Some of the most intense newspaper coverage came in 1967 with the famous drugs bust. Events began with a police raid on Keith Richards’ house Redlands in February following a tip off (probably by The News of the World) that there were drugs on the premises. It was left to the News of the World to titillate and horrify its readers with a full account of the raid. Other details only emerged from the separate trials of Mick Jagger and Keith Richards. The Times straying into tabloid territory gave a full account under the heading ‘Young woman “wearing only fur rug” at guitarist’s party’ (Times 29 June 1967, page 2).

There were many protests at the harsh sentences including from The Times’ editor William Rees-Mogg, under the now famous headline ‘Who Breaks A Butterfly On A Wheel?’ (Times, 1 July 1967, page 11). In it he argued that

“there must remain a suspicion in this case that Mr Jagger received a more severe sentence than would be thought proper for any purely anonymous young man.”

Finally on the 31st July the Appeals Court overturned Keith Richards’ conviction and Mick Jagger’s sentence was reduced to a conditional discharge. Probably in gratitude to the newspaper’s intervention, Mick Jagger gave an exclusive interview in the next day’s issue: ‘Mr Mick Jagger speaks his mind’ (Times, 1 August 1967, page 8).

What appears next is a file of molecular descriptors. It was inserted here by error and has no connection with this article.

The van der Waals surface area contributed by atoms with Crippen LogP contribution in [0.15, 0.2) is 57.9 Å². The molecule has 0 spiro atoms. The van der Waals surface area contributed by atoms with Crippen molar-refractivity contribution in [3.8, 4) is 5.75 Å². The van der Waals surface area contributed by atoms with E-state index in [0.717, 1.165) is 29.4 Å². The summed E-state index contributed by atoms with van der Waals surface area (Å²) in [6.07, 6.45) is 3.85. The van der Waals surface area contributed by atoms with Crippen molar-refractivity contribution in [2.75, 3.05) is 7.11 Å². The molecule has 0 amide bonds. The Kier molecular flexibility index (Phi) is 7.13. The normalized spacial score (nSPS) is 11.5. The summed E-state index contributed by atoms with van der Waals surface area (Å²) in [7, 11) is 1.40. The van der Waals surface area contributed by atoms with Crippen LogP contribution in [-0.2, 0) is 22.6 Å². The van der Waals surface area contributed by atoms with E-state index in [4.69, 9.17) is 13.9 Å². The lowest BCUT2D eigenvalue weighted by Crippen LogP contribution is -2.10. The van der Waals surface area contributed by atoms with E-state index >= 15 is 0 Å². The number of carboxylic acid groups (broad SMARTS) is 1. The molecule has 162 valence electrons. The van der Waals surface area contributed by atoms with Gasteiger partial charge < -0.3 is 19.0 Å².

You can find all the above articles and more on the Times Digital Archive, by date or by simply searching for ‘The Rolling Stones’.

[Francis]

Six Books is just the start…

Six Book Challenge, Westminster 2014.

It’s been a most successful year for the 6 Book Challenge in South Westminster. We had 204 participants entering across Charing Cross, Victoria and Pimlico Libraries, and over a quarter of the participants completed the Challenge.

Six Book Challenge, Westminster 2014. Tham Kong Cheong read 24 books

Tham Kong Cheong read 24 books

This high participation rate led to the Reading Agency awarding Westminster Libraries ‘Public Library Authority of the Year’.

Six Book Challenge, Westminster 2014

Peter collected a certificate for WAES as “Institution of the Year” with 99 participants.

As with any success, it was not done alone. A variety of institutions delivered the 2014 Challenge. These included:

  • Westminster Kingsway College
  • Cardinal Hume Centre
  • Westminster Adult Education Service
  • Migrants Resource Centre
  • Chinese Community Cultural Centre 
Six Book Challenge, Westminster 2014. Luigi presenting Justo Pastuna Tipan with his award

Six Book Challenge, Westminster 2014. Luigi presenting Justo Pastuna Tipan with his award

A Big Thank You to all the Tutors  especially Rachel Applegate, Peter Warren, Ruth Lenard, Matthew Edwards, Carmen Castro and Deborah Bell.